Mechanical neck pain


Neck pain is ranked fourth highest in terms of years lived with disability. The prevalence of neck pain is on the increase due to our time spent working and time spent on devices, and this is now being observed in children. Worryingly, between 50% and 85% of those who experience neck pain will report a re-occurrence of symptoms 1-5 years later. 30% of patients with neck pain will develop chronic symptoms, and 37% will report persistent problems for at least 12 months.


Risk factors for neck pain include genetics, mental health problems, sleep disorders, smoking, and sedentary lifestyles. A history of neck pain, trauma (whiplash), and some sporting injuries offer greater chances of developing neck pain.


With most injuries, restoration of function is crucial, and recovery from mechanical neck problems is no exception. A study looked into the effects of proprioceptive neuromuscular facilitation (a stretching technique) and passive vertebral mobilisation for neck disability in patients with mechanical neck pain. Results revealed a significant improvement in the passive vertebral mobilisation group when compared to routine physical therapy and proprioceptive neuromuscular facilitation groups.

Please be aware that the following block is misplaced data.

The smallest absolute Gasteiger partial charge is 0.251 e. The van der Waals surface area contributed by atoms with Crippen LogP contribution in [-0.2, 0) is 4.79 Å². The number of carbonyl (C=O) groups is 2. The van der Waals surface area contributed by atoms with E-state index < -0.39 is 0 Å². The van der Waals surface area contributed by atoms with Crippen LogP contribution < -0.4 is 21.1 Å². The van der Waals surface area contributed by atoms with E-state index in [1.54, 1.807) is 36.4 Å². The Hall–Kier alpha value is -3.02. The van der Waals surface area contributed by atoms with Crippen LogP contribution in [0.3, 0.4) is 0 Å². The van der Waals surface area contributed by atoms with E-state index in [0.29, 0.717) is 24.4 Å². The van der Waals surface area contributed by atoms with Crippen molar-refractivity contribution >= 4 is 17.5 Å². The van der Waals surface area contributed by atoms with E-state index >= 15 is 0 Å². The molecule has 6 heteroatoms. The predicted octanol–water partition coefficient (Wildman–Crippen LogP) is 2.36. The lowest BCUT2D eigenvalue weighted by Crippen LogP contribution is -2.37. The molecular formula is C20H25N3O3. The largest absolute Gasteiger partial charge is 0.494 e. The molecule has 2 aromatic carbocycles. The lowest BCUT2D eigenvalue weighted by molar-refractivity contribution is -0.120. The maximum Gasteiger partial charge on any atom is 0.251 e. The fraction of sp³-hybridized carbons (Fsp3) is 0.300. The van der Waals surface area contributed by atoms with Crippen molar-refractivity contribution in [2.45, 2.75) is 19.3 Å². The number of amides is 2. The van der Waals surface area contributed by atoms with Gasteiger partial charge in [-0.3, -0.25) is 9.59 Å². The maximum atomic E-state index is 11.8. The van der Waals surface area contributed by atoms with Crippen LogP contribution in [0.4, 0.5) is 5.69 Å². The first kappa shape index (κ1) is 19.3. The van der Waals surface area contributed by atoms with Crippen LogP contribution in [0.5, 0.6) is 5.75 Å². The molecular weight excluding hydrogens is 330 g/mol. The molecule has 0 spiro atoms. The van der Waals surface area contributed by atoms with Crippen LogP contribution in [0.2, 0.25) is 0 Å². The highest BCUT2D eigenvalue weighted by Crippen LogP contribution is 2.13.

Early intervention for mechanical neck pain is crucial for reducing pain, and improving overall quality of life. You are also less likely to develop chronic symptoms which can then persist for months and years.


Ashfaq, M. et al. (2022). Comparative effectiveness of proprioceptive neuromuscular facilitation and passive vertebral mobilisation for neck disability in patients with mechanical neck pain: A randomised controlled trial. Journal of Bodywork and Movement Therapies. 31: 16-21.